Breast Cancer Negligence Compensation Claims
If your life, or the life of a loved one, has been affected by a breast surgery injury, we can help.
If your injuries were caused by the negligence of a doctor, nurse, midwife or other medical professional, you may be entitled to claim compensation.
Claiming injury compensation with a solicitor
You can make a compensation claim with the help and support of a specialist clinical negligence solicitor.
Your solicitor will ask you about what happened, and they will collect evidence to prove the negligence happened. Your solicitor will also work out how much money you can claim, based on your injuries, lost earnings and other expenses.
We can help you make a medical negligence claim on a No Win No Fee basis.
In this article
Around 50,000 women in the UK are diagnosed with breast cancer each year. Survival rates are high at 79%, and that rate is improving all the time thanks to better screening and treatment. However, avoidable errors are still made, in regard to diagnosis, treatment and surgery.
Do I have an injury claim?
Medical negligence claims differ from personal injury claims as the following will need to be established:
- there was a breach of duty ("negligence" or "fault"); and
- the breach of duty was the cause of your injury, damage or loss ("causation" or "avoidable harm").
Breach of Duty
A breach of duty means that the standard of care you received was below the standard that could reasonably be expected of a competent healthcare professional.
To establish causation, it will need to be demonstrated that the injury you suffered resulted from the negligent care rather than the underlying condition.
Get an impartial opinion
To get impartial advice on whether you have a claim, speak to an injury claim expert on 0800 376 1001.
A brief phone consultation will tell you exactly where you stand. There is no obligation to start a claim.
Is compensation always payable?
If an error occurred during treatment and the patient was harmed as a result, this may be referred to as an "undesirable outcome".
Not all treatment that results in an undesirable outcome will result in the payment of compensation.
Sometimes an undesirable outcome is due to a known risk associated with the treatment, or due to a mistake that a doctor could reasonably have made in the circumstances.
What if the other party denies liability?
If the defendant denies liability, your solicitor will build the strongest possible case in order to prove that the defendant is responsible for your breast cancer negligence. Ultimately the solicitor will issue court proceedings on the defendant. Often this prompts an admission of liability before proceedings begin.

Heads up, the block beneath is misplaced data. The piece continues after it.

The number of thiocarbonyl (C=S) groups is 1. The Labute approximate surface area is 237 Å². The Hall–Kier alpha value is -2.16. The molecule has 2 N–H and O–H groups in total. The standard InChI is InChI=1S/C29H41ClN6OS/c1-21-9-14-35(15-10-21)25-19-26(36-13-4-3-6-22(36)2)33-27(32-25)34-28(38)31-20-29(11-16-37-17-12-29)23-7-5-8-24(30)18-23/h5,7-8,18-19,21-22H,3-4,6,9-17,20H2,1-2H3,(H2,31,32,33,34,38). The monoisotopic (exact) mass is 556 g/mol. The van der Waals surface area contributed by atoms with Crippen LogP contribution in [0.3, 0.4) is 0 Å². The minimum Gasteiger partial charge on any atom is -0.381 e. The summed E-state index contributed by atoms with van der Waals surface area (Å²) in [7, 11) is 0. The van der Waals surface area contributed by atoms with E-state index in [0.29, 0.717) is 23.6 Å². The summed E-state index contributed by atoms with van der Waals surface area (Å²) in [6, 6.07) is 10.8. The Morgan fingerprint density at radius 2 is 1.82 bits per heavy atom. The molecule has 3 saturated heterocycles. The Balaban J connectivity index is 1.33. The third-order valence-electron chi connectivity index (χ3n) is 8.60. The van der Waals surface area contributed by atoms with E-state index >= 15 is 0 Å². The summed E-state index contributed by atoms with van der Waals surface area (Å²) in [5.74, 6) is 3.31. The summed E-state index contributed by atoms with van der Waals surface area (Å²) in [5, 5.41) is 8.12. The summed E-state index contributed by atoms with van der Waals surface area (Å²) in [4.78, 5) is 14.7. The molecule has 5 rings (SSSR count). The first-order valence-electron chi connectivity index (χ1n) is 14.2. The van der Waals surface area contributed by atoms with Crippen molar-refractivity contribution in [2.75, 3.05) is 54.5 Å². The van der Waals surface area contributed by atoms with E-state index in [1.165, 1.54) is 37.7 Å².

What if I want to make a multi-party or group claim?
A multi-party claim (sometimes referred to as a 'group claim' or a 'class action') brought by a group of people who have sustained the same or similar injuries due to the negligence of the same defendant. How you start a multi-party claim will depend on the circumstances and we recommend you speak to a solicitor for more information.
How long do I have to start a claim?
If your injury is apparent immediately after medical treatment, you will have 3 years to start a claim.
It may be that the negligent procedure happened more than 3 years ago, but your injury was only diagnosed recently, within the last 3 years. If so, you may still be able to make a claim.
What if your injury was diagnosed months or years after treatment?
You may not be immediately aware of your injury. In some cases, months and even years can pass before symptoms appear.
The law allows you to make a medical negligence claim up to three years after the 'date of knowledge' (when you first learned of the injury).
It is recommended that you start a claim as soon as possible, as medical negligence cases can be complex. Starting your claim sooner will give your solicitor more time to gather medical evidence, assess the extent of your injury and to negotiate interim payments and your final compensation amount.
The amount of money you could claim for your injury will depend on:
- the seriousness of your injury, and
- any financial losses or costs you have incurred.
At the start of your claim, your solicitor will consider the many ways your injuries have affected your life. Your solicitor will take these considerations into account to calculate the correct compensation award.
This calculation will factor in 'general damages' and 'special damages'.
General damages are awarded for pain, suffering and loss of amenity (PSLA).
Awards for general damages are set by the Judicial College and published in their guidelines for personal injury awards.